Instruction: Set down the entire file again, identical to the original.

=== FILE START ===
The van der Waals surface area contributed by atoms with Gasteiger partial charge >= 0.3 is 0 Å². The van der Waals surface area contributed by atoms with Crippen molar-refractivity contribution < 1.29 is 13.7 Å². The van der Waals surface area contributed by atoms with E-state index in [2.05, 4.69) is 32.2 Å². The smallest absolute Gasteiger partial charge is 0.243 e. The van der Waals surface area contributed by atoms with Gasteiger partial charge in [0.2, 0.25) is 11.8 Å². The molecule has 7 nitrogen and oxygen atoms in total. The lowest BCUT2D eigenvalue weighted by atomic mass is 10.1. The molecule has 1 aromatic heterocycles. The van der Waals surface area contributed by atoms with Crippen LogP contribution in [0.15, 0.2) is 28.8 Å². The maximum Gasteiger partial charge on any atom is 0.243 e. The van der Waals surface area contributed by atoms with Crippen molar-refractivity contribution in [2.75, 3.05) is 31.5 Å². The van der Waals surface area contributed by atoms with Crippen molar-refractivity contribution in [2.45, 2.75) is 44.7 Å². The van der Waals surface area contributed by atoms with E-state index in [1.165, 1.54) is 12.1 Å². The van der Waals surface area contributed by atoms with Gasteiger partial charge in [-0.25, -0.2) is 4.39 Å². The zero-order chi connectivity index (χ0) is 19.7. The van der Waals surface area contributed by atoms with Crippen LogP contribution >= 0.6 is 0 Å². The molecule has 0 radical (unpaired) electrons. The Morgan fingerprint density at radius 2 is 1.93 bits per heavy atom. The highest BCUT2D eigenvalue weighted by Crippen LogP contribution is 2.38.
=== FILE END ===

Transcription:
The van der Waals surface area contributed by atoms with Gasteiger partial charge >= 0.3 is 0 Å². The van der Waals surface area contributed by atoms with Crippen molar-refractivity contribution < 1.29 is 13.7 Å². The van der Waals surface area contributed by atoms with E-state index in [2.05, 4.69) is 32.2 Å². The smallest absolute Gasteiger partial charge is 0.243 e. The van der Waals surface area contributed by atoms with Gasteiger partial charge in [0.2, 0.25) is 11.8 Å². The molecule has 7 nitrogen and oxygen atoms in total. The lowest BCUT2D eigenvalue weighted by atomic mass is 10.1. The molecule has 1 aromatic heterocycles. The van der Waals surface area contributed by atoms with Crippen LogP contribution in [0.15, 0.2) is 28.8 Å². The maximum Gasteiger partial charge on any atom is 0.243 e. The van der Waals surface area contributed by atoms with Crippen molar-refractivity contribution in [2.75, 3.05) is 31.5 Å². The van der Waals surface area contributed by atoms with Crippen molar-refractivity contribution in [2.45, 2.75) is 44.7 Å². The van der Waals surface area contributed by atoms with E-state index in [1.165, 1.54) is 12.1 Å². The van der Waals surface area contributed by atoms with Gasteiger partial charge in [-0.25, -0.2) is 4.39 Å². The zero-order chi connectivity index (χ0) is 19.7. The van der Waals surface area contributed by atoms with Crippen LogP contribution >= 0.6 is 0 Å². The molecule has 0 radical (unpaired) electrons. The Morgan fingerprint density at radius 2 is 1.93 bits per heavy atom. The highest BCUT2D eigenvalue weighted by Crippen LogP contribution is 2.38.